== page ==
AMC, the nation’s second largest movie theater chain, has decided to swap many of its traditional theater seats with reclining models at 1,800 of its 5,000 locations. This switch will remove up to two-thirds of an auditorium’s seating capacity. In the next five years, AMC plans to spend around $600 million to make the renovations, which cost between $350,000 and $500,000 per auditorium. The swap will occur only in locations that need to attract more customers.
“AMC Chief Executive Gerry Lopez says he is now banking on quality over quantity,” reports The Wall Street Journal. “AMC plans to wait about a year after upgrading its theaters before raising ticket prices.”
Although capacity can reach fewer than 70 seats, renovated AMC auditoriums have seen an 80 percent increase in attendance on average.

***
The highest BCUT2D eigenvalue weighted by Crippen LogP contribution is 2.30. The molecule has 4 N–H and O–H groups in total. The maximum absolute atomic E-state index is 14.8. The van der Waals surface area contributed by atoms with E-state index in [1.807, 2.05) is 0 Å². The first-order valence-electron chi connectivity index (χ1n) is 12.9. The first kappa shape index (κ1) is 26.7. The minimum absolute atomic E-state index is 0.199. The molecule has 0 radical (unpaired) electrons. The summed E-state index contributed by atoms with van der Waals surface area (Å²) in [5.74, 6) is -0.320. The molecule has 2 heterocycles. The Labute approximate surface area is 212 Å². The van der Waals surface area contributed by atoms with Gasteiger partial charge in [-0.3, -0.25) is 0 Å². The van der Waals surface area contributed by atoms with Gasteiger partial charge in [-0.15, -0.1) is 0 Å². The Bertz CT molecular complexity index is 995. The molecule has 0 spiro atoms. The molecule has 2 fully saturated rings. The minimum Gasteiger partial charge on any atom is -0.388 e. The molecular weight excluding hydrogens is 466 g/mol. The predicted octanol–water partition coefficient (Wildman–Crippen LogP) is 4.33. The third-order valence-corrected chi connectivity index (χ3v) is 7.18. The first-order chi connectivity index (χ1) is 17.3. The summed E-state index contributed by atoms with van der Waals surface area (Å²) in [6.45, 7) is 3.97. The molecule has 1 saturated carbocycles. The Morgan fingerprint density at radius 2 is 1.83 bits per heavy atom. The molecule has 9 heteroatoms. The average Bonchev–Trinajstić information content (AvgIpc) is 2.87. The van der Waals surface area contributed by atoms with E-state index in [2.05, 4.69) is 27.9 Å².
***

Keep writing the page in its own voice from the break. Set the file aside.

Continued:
This jump has been attributed to several factors. For instance, some venues have full dine-in capabilities, allowing moviegoers to consolidate their evening plans.
Reseated venues have attracted more adults than teens or younger children, as the older demographic is more willing to pay the higher ticket prices. The new seating has also attracted more midweek audiences than other theaters.
This change will occur only in specific places that do not attract as many customers. Busy venues, such as those in Los Angeles or New York, do not need the renovation to attract customers.
“The conversions highlight a liability facing the country’s biggest film exhibitors: a supply of outdated theaters that rarely sell out, yet would be costly to tear down and rebuild,” says WSJ.
AMC has also spoken about installing seats that do not recline as far back in order to cut only half of capacity.
“The conversions are AMC’s highest-profile campaign since it was purchased for $2.6 billion by China-based Dalian Wanda Group Corp. in 2012 and went public last December,” notes the article.
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